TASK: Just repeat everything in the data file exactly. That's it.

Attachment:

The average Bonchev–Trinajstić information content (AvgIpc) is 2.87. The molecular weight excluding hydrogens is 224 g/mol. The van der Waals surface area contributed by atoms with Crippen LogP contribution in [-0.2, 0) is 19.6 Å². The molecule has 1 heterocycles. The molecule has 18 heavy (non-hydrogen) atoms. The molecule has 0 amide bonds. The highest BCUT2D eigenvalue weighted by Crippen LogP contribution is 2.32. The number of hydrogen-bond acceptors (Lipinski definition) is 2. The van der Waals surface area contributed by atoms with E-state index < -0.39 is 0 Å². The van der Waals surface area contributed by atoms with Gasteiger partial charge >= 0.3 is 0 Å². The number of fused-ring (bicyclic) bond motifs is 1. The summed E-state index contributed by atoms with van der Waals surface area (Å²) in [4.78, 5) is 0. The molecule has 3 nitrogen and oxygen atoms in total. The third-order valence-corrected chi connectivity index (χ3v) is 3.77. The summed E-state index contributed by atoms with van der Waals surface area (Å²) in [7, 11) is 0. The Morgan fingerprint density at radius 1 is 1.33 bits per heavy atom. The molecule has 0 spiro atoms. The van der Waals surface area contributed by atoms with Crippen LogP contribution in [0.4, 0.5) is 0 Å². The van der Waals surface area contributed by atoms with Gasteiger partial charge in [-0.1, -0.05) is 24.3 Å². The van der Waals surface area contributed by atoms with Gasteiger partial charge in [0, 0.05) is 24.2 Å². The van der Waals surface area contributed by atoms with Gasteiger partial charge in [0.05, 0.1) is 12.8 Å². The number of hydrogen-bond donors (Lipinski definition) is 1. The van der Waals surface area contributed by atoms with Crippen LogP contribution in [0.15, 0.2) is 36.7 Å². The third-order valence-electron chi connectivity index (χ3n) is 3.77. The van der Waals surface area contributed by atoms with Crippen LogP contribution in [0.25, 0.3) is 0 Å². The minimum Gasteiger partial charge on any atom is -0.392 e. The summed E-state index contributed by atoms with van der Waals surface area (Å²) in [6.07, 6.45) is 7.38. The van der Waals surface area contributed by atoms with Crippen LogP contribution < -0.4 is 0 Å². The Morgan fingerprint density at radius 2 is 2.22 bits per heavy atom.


The average Bonchev–Trinajstić information content (AvgIpc) is 2.87. The molecular weight excluding hydrogens is 224 g/mol. The van der Waals surface area contributed by atoms with Crippen LogP contribution in [-0.2, 0) is 19.6 Å². The molecule has 1 heterocycles. The molecule has 18 heavy (non-hydrogen) atoms. The molecule has 0 amide bonds. The highest BCUT2D eigenvalue weighted by Crippen LogP contribution is 2.32. The number of hydrogen-bond acceptors (Lipinski definition) is 2. The van der Waals surface area contributed by atoms with E-state index < -0.39 is 0 Å². The van der Waals surface area contributed by atoms with Gasteiger partial charge >= 0.3 is 0 Å². The number of fused-ring (bicyclic) bond motifs is 1. The summed E-state index contributed by atoms with van der Waals surface area (Å²) in [4.78, 5) is 0. The molecule has 3 nitrogen and oxygen atoms in total. The third-order valence-corrected chi connectivity index (χ3v) is 3.77. The summed E-state index contributed by atoms with van der Waals surface area (Å²) in [7, 11) is 0. The Morgan fingerprint density at radius 1 is 1.33 bits per heavy atom. The molecule has 0 spiro atoms. The van der Waals surface area contributed by atoms with Crippen LogP contribution in [0.4, 0.5) is 0 Å². The van der Waals surface area contributed by atoms with Gasteiger partial charge in [-0.1, -0.05) is 24.3 Å². The van der Waals surface area contributed by atoms with Gasteiger partial charge in [0, 0.05) is 24.2 Å². The van der Waals surface area contributed by atoms with Gasteiger partial charge in [0.05, 0.1) is 12.8 Å². The number of hydrogen-bond donors (Lipinski definition) is 1. The van der Waals surface area contributed by atoms with Crippen LogP contribution in [0.15, 0.2) is 36.7 Å². The third-order valence-electron chi connectivity index (χ3n) is 3.77. The van der Waals surface area contributed by atoms with Crippen LogP contribution in [0.25, 0.3) is 0 Å². The minimum Gasteiger partial charge on any atom is -0.392 e. The summed E-state index contributed by atoms with van der Waals surface area (Å²) in [6.07, 6.45) is 7.38. The van der Waals surface area contributed by atoms with Crippen LogP contribution < -0.4 is 0 Å². The Morgan fingerprint density at radius 2 is 2.22 bits per heavy atom.